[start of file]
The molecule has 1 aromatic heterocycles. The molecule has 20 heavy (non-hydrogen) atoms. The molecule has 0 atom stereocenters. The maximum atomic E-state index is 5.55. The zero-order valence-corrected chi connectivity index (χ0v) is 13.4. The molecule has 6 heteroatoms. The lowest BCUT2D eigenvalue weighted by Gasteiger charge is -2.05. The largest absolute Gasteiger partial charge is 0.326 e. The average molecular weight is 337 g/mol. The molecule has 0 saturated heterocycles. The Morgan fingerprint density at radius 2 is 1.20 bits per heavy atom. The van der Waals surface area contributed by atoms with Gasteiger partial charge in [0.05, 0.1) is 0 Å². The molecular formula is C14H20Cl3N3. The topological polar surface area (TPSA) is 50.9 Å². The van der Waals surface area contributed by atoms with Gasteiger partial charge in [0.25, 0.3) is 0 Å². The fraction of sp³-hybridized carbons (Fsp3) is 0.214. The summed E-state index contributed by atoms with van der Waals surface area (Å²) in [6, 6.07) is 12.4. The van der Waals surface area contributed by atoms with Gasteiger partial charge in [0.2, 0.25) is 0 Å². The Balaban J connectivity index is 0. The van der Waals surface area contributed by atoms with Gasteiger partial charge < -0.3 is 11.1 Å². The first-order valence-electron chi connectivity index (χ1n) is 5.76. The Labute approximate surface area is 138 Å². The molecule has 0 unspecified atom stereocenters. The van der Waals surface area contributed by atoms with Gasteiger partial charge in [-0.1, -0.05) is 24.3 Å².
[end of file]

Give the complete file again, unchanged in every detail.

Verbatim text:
The molecule has 1 aromatic heterocycles. The molecule has 20 heavy (non-hydrogen) atoms. The molecule has 0 atom stereocenters. The maximum atomic E-state index is 5.55. The zero-order valence-corrected chi connectivity index (χ0v) is 13.4. The molecule has 6 heteroatoms. The lowest BCUT2D eigenvalue weighted by Gasteiger charge is -2.05. The largest absolute Gasteiger partial charge is 0.326 e. The average molecular weight is 337 g/mol. The molecule has 0 saturated heterocycles. The Morgan fingerprint density at radius 2 is 1.20 bits per heavy atom. The van der Waals surface area contributed by atoms with Gasteiger partial charge in [0.05, 0.1) is 0 Å². The molecular formula is C14H20Cl3N3. The topological polar surface area (TPSA) is 50.9 Å². The van der Waals surface area contributed by atoms with Gasteiger partial charge in [0.25, 0.3) is 0 Å². The fraction of sp³-hybridized carbons (Fsp3) is 0.214. The summed E-state index contributed by atoms with van der Waals surface area (Å²) in [6, 6.07) is 12.4. The van der Waals surface area contributed by atoms with Gasteiger partial charge in [0.2, 0.25) is 0 Å². The Balaban J connectivity index is 0. The van der Waals surface area contributed by atoms with Gasteiger partial charge < -0.3 is 11.1 Å². The first-order valence-electron chi connectivity index (χ1n) is 5.76. The Labute approximate surface area is 138 Å². The molecule has 0 unspecified atom stereocenters. The van der Waals surface area contributed by atoms with Gasteiger partial charge in [-0.1, -0.05) is 24.3 Å².